Kind of unsettling encounter yesterday. Should I even write about it?

At a 99 cent shop yesterday I heard someone call out my name. I turned back and saw a group of high school kids. No one I knew. I turned back. My name was heard again, then possibly for a third time before being followed by “Don’t you remember me?”

With that I turned again, The high school kids had cleared out and there he was, a dude I’d heard about for years but never encountered myself. A former friend from a bar that used to be my regular, a place which formed the cornerstone of my social life for years until most of the friends I made there moved away or stopped being friends.

This was Danny (not his real name) and he is, as I’d heard from numerous friends from that old bar scene, full bore homeless, with little more to his name than the coat on his back and the can of Budweiser he produced from in inner pocket.

He looked, as I’d heard, disheveled and insane, though not as motley as he is said to have looked a few years ago. His eyes glowed maniacally, reminding me that I really did like this guy for having an active mind and catholic interests.

Here he was, secure in his place, confident that homelessness suited him perfectly. He said this was obvious taillights blaring. I could hear he didn’t believe any of this and wanted to stop saying any of it. As much as he looked nothing like the Danny I used to know I still saw him for who he is, behind the theater.

Still, we spent a lot of time together back in the day, and nowhere in those memories do I recall any signal of mental illness. He was a bit twitchy, no doubt, and different. A yellow cab driver (hack) he once complimented me on my driving and steering-wheel-handling in particular when I drove him around Astoria in my late father’s Town Car.

We smoked pot at the cemetery. He always had the worst shit possible. It smelled and tasted like dirt. But it was fun, and peaceful in its way, to hear him talk of Blake and mortality while lurching about among the dead.

I don’t remember what happened to make him give up driving a cab but I have a foggy memory of playing some role in getting him a job as a file clerk somewhere in Midtown. I may have written a letter of recommendation or else supplied him with an email account or Internet access through my old AOL account.

He talked about the methodicalness and strictures of the job as liberating, not unlike the way I might speak of my current job. He described the individuations his fingers manipulating every single file, every document, positioning it perfectly in its rightful place as determined by forces higher than any we mortals could fathom.

All I know about his spiral into his present state is that it seemed to have been triggered by his mother. She threw him out of the house and moved back to India, where she died quite young, I think in her mid 50s.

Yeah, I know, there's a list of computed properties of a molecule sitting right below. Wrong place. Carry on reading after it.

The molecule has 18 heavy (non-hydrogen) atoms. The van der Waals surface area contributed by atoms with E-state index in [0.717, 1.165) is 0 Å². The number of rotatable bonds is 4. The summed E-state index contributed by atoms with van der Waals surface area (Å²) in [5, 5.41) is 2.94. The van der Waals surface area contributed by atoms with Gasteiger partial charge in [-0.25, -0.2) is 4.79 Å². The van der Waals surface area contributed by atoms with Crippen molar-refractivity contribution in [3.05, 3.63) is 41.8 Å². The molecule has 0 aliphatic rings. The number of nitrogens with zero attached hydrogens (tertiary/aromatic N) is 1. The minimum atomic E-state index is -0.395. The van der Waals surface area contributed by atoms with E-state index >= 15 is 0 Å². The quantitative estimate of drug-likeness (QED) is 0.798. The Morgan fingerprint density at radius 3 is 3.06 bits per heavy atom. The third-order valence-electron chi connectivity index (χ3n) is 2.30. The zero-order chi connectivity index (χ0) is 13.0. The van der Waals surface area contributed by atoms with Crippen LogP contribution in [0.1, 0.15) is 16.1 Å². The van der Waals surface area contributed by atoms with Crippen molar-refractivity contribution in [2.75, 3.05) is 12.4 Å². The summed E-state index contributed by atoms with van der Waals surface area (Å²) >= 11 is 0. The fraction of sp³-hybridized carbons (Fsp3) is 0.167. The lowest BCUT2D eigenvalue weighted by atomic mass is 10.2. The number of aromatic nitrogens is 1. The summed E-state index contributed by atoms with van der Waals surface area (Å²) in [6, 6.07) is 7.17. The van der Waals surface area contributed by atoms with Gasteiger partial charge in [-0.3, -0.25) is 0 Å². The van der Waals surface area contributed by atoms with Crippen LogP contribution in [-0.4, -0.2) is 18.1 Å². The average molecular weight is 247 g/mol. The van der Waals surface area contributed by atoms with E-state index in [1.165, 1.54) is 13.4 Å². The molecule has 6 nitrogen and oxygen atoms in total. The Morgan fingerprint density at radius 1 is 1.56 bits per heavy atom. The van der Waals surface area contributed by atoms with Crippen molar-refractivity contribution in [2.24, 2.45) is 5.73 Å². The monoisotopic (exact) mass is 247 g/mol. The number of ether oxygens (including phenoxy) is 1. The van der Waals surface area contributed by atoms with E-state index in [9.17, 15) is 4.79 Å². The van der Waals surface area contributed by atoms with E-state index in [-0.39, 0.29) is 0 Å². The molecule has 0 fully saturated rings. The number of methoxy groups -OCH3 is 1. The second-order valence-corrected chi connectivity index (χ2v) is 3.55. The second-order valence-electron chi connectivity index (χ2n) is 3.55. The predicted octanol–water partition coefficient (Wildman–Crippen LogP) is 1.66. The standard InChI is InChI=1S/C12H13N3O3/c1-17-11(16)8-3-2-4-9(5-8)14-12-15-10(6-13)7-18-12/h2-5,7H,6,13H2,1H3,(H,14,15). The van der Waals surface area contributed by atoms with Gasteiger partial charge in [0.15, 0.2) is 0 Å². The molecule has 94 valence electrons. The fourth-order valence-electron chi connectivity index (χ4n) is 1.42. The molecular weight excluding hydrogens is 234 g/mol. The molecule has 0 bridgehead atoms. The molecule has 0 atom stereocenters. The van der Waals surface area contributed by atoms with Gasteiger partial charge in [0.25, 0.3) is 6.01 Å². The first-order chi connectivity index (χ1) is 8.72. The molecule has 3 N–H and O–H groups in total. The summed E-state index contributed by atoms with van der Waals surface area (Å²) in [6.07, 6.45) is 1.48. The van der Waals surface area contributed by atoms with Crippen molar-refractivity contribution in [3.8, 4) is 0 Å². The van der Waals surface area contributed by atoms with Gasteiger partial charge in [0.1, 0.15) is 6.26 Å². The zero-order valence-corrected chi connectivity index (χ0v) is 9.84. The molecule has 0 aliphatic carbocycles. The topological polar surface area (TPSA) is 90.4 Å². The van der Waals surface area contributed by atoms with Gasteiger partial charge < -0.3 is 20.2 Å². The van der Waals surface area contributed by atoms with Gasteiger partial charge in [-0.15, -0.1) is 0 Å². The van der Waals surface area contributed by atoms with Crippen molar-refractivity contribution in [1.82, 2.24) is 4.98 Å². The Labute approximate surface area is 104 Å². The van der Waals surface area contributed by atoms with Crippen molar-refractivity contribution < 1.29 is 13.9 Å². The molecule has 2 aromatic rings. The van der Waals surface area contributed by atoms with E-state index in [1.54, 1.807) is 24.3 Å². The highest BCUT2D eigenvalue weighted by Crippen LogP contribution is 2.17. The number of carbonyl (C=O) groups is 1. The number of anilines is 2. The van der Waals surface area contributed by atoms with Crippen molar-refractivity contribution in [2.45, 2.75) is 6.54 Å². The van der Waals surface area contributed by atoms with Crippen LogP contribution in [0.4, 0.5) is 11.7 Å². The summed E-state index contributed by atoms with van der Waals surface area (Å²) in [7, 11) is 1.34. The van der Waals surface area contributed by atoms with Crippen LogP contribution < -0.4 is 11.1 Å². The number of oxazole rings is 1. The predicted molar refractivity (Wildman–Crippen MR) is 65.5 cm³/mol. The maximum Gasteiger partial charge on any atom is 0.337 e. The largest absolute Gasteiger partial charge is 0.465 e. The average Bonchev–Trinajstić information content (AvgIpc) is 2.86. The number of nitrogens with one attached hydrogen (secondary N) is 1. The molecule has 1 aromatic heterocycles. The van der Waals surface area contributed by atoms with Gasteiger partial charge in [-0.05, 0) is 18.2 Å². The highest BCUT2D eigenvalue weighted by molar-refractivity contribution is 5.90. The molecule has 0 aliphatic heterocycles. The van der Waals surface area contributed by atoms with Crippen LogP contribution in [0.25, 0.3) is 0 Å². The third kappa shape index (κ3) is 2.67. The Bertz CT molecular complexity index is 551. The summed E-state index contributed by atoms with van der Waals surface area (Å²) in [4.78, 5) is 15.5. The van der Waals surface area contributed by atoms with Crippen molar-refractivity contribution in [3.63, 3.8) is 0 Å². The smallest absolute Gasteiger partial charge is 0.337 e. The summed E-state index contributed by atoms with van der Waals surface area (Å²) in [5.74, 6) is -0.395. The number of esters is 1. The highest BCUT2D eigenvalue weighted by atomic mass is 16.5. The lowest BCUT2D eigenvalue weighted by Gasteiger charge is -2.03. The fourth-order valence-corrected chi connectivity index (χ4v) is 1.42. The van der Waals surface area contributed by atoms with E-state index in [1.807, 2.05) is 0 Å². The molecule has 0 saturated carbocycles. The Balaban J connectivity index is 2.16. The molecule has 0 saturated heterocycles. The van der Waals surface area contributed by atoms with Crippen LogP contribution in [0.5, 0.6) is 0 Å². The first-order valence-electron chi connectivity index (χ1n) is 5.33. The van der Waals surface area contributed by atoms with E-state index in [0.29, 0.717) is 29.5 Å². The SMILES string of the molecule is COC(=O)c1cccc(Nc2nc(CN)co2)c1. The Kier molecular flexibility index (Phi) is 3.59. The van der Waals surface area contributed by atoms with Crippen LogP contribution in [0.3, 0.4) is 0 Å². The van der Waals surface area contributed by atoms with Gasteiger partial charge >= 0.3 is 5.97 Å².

Danny’s mother was drop dead beautiful, by the way. On more than one occasion I told Danny how badly I wanted to bone his mother. He was anything but  offended. He wanted to bone her, too.

I still don’t know how to calculate our encounter yesterday. He commented that he had seen me around Astoria a bunch of times but that I was always too far off to reach out to. He said he didn’t appreciate certain things he’d heard about what our circles of mutual friends had to say about his current state of affairs. I honestly did not know what to say about that.

In fact, I said damn close to nothing. If I had not taken an anxiety med earlier I think this might have led to a severe panic attack. I was genuinely straining myself to not feel naked, to not feel accused of something horrible when this person’s choices in life were his own to make. He boasted of homelessness, of living off the land when the land was, of course, us. Taxpayers. The system.

He made unsolicited apologies for his behavior toward a certain woman, saying he had a bit of a crush on her but never knew she was lesbian. I didn’t say it outloud but I thought Yes you did you fucking pig. You always knew she was lesbian.

He carried on like a charlatan, assuming I’d be happy to palm off a cool $20 when I had no intention whatsoever. He reached into his coat to show off his fancy pipe and boast of his ready access to pot and pharmaceuticals. I swear I thought he’d be reaching for a pistol, or a ghost gun, and I might die on that spot, at a 99-cent shop on Broadway in Astoria. I am ready to go when you want me, God, but please let it be a little more properly dignified than being gunned down in stoned blood by a pot-addled beerhead.

I told him I had to get going. All he got out of me was that I got a job, first one in 20 years, and that I loved it. He is the only homeless person I’ve known. I have made chitchat here or there panhandlers, and I talk to the homeless every day at my job. But that’s on the phone and I do not get to know them at all. Like others at my job who take calls from the homeless, I’ve lost whatever scintilla of sympathy I may have had. It sounds foursquare as hell but you have choices you can make in life. Choose wisely, and in your best interests.

I can’t keep typing, it’s too noisy here. More to say, maybe later. If there is a later.